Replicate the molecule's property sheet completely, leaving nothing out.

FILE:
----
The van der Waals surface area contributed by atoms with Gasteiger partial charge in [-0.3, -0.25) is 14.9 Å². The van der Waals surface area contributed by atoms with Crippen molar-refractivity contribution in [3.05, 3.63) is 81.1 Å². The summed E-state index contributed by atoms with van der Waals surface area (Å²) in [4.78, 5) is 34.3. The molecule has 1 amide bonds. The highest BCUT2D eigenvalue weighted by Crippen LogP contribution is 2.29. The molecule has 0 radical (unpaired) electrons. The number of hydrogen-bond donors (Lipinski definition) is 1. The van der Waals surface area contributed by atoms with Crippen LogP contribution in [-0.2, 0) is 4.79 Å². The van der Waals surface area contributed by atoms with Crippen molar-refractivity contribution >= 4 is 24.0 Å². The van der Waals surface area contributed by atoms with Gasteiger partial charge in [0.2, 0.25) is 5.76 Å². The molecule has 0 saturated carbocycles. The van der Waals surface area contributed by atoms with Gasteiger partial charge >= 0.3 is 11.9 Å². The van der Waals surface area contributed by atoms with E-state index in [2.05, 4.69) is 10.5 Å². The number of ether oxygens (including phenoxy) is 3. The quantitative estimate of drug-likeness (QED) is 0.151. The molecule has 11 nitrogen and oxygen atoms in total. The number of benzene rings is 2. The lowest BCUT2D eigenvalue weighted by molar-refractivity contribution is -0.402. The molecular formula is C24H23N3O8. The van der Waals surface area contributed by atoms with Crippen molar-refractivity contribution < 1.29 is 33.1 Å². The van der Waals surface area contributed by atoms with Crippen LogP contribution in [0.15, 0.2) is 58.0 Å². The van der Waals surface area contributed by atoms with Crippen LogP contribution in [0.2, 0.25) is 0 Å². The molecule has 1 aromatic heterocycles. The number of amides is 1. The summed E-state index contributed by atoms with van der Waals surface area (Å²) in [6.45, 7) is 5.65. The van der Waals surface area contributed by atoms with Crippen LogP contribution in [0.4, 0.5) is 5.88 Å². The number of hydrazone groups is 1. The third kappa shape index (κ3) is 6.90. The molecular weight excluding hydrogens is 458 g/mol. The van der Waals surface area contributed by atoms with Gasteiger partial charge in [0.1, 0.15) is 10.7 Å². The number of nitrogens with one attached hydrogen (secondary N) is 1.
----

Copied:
The van der Waals surface area contributed by atoms with Gasteiger partial charge in [-0.3, -0.25) is 14.9 Å². The van der Waals surface area contributed by atoms with Crippen molar-refractivity contribution in [3.05, 3.63) is 81.1 Å². The summed E-state index contributed by atoms with van der Waals surface area (Å²) in [4.78, 5) is 34.3. The molecule has 1 amide bonds. The highest BCUT2D eigenvalue weighted by Crippen LogP contribution is 2.29. The molecule has 0 radical (unpaired) electrons. The number of hydrogen-bond donors (Lipinski definition) is 1. The van der Waals surface area contributed by atoms with Crippen LogP contribution in [-0.2, 0) is 4.79 Å². The van der Waals surface area contributed by atoms with Crippen molar-refractivity contribution >= 4 is 24.0 Å². The van der Waals surface area contributed by atoms with Gasteiger partial charge in [0.2, 0.25) is 5.76 Å². The molecule has 0 saturated carbocycles. The van der Waals surface area contributed by atoms with Gasteiger partial charge >= 0.3 is 11.9 Å². The van der Waals surface area contributed by atoms with E-state index in [2.05, 4.69) is 10.5 Å². The number of ether oxygens (including phenoxy) is 3. The quantitative estimate of drug-likeness (QED) is 0.151. The molecule has 11 nitrogen and oxygen atoms in total. The number of benzene rings is 2. The lowest BCUT2D eigenvalue weighted by molar-refractivity contribution is -0.402. The molecular formula is C24H23N3O8. The van der Waals surface area contributed by atoms with Crippen molar-refractivity contribution < 1.29 is 33.1 Å². The van der Waals surface area contributed by atoms with Crippen LogP contribution in [0.15, 0.2) is 58.0 Å². The van der Waals surface area contributed by atoms with Crippen LogP contribution in [0.2, 0.25) is 0 Å². The molecule has 1 aromatic heterocycles. The number of amides is 1. The summed E-state index contributed by atoms with van der Waals surface area (Å²) in [6.45, 7) is 5.65. The van der Waals surface area contributed by atoms with Crippen LogP contribution in [0.4, 0.5) is 5.88 Å². The number of hydrazone groups is 1. The third kappa shape index (κ3) is 6.90. The molecular weight excluding hydrogens is 458 g/mol. The van der Waals surface area contributed by atoms with Gasteiger partial charge in [0.1, 0.15) is 10.7 Å². The number of nitrogens with one attached hydrogen (secondary N) is 1.